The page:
Accidents and the State

Understanding Risks in the 20th Century

Edited by Peter Itzen, Birgit Metzger, and Anne Rasmussen

Transcript-Verlag

Accidents and the State

Pub Date: August 2019

ISBN: 9783837641134

240 Pages

Format: Paperback

List Price: $45.00

Accidents and the State

Understanding Risks in the 20th Century

Edited by Peter Itzen, Birgit Metzger, and Anne Rasmussen

Transcript-Verlag

The beginning of the twentieth century saw a reinterpretation of the concept of the accident. While accidents had traditionally been considered inevitable, modern societies debated their management and prevention. The emergence of the modern state led to an unprecedented capability to deal with accidents. The state formed institutions, practices, and legal concepts that considerably changed everyday life. The contributions in this volume explore social, cultural, political, administrative, and medical responses to accidents in modern states. The case studies include British, French, German, Italian, Chinese, and Chilean experiences and thus provide different national perspectives on the governance of risks.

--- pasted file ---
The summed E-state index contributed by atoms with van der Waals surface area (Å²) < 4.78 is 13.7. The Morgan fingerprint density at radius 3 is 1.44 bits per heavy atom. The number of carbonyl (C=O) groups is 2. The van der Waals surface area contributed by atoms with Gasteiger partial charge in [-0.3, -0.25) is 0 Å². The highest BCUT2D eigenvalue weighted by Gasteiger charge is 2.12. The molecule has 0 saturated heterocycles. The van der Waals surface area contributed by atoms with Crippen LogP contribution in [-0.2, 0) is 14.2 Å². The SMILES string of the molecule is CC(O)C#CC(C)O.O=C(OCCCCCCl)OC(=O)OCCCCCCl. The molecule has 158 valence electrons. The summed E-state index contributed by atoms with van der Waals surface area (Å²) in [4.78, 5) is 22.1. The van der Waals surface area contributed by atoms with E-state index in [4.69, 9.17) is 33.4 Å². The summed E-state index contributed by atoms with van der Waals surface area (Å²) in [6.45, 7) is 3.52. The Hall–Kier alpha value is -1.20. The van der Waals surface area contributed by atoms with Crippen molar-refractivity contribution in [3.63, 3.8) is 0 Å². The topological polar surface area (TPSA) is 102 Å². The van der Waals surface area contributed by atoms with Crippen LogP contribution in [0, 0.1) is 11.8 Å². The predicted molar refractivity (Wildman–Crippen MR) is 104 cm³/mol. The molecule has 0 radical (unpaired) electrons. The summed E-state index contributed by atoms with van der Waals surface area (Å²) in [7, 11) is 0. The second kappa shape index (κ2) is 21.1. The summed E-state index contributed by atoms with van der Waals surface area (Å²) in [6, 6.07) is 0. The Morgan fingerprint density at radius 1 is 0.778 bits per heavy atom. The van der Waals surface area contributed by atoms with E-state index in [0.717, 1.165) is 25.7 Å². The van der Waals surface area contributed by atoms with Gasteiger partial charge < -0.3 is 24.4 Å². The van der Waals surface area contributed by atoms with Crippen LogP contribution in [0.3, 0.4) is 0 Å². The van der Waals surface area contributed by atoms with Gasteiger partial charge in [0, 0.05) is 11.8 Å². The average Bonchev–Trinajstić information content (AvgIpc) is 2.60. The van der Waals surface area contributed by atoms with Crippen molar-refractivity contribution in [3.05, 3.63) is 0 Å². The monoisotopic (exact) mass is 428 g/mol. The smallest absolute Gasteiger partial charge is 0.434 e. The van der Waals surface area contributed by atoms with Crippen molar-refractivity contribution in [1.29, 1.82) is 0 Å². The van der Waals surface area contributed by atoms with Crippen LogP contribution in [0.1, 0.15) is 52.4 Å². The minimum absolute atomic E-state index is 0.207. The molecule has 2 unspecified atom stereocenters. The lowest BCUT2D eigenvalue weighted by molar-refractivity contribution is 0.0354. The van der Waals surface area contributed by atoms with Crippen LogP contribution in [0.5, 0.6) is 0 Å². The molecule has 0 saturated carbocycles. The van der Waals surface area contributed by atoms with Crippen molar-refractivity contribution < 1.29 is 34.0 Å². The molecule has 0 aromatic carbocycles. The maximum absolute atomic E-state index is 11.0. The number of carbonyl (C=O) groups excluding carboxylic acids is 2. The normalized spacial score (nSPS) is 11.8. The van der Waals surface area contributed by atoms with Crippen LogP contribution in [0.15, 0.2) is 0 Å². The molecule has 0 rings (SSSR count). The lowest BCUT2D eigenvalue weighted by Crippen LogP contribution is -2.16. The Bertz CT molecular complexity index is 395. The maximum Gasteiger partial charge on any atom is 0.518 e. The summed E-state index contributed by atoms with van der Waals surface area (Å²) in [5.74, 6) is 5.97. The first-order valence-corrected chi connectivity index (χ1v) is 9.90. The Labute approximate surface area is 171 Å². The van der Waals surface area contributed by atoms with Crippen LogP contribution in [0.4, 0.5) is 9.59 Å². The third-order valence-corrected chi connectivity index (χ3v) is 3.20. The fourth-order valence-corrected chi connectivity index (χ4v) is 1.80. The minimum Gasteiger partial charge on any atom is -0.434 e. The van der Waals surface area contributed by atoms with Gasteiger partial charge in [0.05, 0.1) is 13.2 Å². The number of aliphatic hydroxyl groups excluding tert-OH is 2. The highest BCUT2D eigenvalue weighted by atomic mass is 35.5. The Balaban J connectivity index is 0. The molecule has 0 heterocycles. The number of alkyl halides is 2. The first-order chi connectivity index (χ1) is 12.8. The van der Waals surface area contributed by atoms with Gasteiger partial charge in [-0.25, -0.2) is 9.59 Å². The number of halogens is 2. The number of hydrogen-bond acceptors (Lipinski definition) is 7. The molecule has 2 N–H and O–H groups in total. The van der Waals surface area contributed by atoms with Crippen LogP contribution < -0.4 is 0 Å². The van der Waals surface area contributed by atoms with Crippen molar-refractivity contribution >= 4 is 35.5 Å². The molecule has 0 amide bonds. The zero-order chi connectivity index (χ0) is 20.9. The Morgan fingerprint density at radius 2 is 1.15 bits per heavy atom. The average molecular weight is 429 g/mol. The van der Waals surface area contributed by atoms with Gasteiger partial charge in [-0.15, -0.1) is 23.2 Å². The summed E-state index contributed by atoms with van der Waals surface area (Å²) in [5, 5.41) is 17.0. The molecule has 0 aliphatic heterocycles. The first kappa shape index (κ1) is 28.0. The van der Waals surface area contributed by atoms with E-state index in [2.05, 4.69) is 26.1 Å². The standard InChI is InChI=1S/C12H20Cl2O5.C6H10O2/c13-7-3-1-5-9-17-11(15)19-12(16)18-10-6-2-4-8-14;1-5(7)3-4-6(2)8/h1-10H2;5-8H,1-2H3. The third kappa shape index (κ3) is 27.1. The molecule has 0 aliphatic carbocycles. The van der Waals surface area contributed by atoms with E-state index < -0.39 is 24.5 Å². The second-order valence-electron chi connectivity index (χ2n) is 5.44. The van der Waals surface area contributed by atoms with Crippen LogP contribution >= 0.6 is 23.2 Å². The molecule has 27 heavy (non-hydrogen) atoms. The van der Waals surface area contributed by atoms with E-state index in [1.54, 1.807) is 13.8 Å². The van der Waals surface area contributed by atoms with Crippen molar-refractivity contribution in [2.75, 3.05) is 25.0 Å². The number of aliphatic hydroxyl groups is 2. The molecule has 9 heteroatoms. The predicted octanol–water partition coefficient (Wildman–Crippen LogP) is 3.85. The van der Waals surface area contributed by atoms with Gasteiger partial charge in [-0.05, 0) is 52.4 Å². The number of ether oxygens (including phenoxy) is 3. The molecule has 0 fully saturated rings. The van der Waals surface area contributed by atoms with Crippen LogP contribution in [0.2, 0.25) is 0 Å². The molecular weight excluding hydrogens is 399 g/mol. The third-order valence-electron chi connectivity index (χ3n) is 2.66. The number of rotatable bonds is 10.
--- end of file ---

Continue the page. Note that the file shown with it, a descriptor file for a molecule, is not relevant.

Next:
About the Author

Peter Itzen is a historian who teaches at the University of Freiburg. His main research topics are the history of religion in the twentieth century, modern British history, and the social history of risks in the nineteenth and twentieth centuries.

Birgit Metzger has a degree in cultural studies and completed her PhD with a thesis on forest die-back as a political issue in West Germany in the 1980s. She worked as a lecturer in contemporary European history at the Saarland University and is currently a postdoc at the Freiburg Institute for Advanced Studies and the University of Strasbourg Institute for Advanced Study.

Anne Rasmussen is a professor of the history of science at the University of Strasbourg and a member of the research unit SAGE (Societies, Actors, and Government in Europe) at the French National Centre for Scientific Research. She is a fellow in the joint research program of the Freiburg Institute for Advanced Studies and the University of Strasbourg Institute for Advanced Study. Her research interests center on the social and cultural history of biomedical sciences and health in the nineteenth and twentieth centuries and her current project explores the links between World War I, medicine, and public health.